Although The Last Goodbye (Anon) is about loss and grief, it is also distinguished by its sensuous detail: the territory of effective writing:

my hand piercing through the little
milk bottle tops as I picked it out of its shell,
my father’s hand turning silver trout in the frying pan.

The vividness of the recollection accentuates the sense of loss. My First Encounter with Nature (Anon) has a similar visual reality.

This selection of writing, harrowing as much of it is, also has humour. Describing the squalid conditions and edgy characters of the Temple of Celestial Thieves, Alan Hall draws humour from the situation: “It was an open house full of shabby, middle class trappings, urine soaked tramps and ranting schizophrenics; I felt instantly at home.” As does Redwood, the owner who has named himself after a tree: “You can be a new lama in my lamasery. Ha!” I really wanted to read on… Claudius – Crossing the River (Anon) also made me smile. The writer has made use of a single location to evoke two linked occurrences and also celebrated the skill of the under-dog in outwitting the masters in this account of scrap-dealing during the Roman occupation of Britain.

Peter Alger’s Life Experiences contain humour and pathos: “me and my mum made a Humpty Dumpty Easter egg for a competition out of a boiled egg and paper and glitter but the egg never made it to the school because I ate it on the way.” We laugh at the writer giving in to the temptation of the egg but it’s sad too because the inability to defer gratification means that the chance to win the competition has been lost. And the seven stories which record memorable life experiences such as birthday parties and sports days also map the gradual movement from mainstream education to a school “what was for disabled people”. And this is sad, not because of the change of school but because the writer has identified himself as “disabled” – a word we’re trying kick out.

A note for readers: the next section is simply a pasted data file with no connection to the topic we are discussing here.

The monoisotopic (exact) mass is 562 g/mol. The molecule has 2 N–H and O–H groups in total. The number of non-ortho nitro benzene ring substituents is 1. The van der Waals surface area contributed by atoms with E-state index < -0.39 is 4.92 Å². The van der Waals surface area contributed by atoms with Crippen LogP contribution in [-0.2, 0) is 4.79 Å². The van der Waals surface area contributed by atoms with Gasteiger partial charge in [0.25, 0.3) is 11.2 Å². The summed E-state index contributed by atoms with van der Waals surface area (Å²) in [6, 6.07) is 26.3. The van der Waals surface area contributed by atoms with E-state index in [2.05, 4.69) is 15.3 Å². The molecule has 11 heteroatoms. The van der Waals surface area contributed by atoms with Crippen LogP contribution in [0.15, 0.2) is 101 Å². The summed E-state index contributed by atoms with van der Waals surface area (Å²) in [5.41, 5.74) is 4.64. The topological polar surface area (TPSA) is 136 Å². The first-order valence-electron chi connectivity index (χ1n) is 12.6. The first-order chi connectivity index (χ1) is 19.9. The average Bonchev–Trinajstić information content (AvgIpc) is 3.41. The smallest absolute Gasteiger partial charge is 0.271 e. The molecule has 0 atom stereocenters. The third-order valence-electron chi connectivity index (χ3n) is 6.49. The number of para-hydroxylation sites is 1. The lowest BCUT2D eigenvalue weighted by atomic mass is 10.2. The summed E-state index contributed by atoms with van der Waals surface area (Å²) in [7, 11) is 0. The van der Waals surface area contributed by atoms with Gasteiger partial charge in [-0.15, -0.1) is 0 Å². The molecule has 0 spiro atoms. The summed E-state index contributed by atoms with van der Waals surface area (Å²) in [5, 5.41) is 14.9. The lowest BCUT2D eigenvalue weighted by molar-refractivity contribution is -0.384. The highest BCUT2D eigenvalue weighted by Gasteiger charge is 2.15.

One of the poems, From a Prisoner’s Window (Anon) gives the exhibition its name. This is a fine poem, its subject closely observed: “iron-grasp feet to bleak branch /sits a rigid blackbird” and succinctly expressed – every word earns its keep as part of the whole. The idea is simple enough: from behind his grill a prisoner watches a bird that has the freedom he has forfeited. Yet the image, “safety net of sky” presents quite a complex idea because we associate the sky with flight and freedom whereas safety nets save us from the pull to earth created by gravity. But the writer has combined the two ideas and the implication is that the freedom of the sky makes us safe, as long as we can fly free of the “deadfall”.

Like the art, photography and three-dimensional work the writing in Safety Net of Sky deals with the big issues. We are all imprisoned by something; some of us are aware of it – some of us are not. If you’re lucky you will see the Tic-Tac-Tree through the bars.

artwork brings back memories
and helps us reflect,
they create these images
to gain respect,
the colours and style
convey an emotion,
they make you feel good
like a magic potion! ***

*Art, Photography and Three-dimensional Work dealt with in Part One of this review.
** Arthur Koestler (1905-1983) was a political prisoner in the Spanish Civil War and World War Two. He wrote a classic prison novel: Darkness at Noon.
***Group chorus from Frame of Mind, a rap written by the young curators in response to the exhibition, written as part of a workshop with URBEATZ, a Liverpool-based Youth Culture and Media company.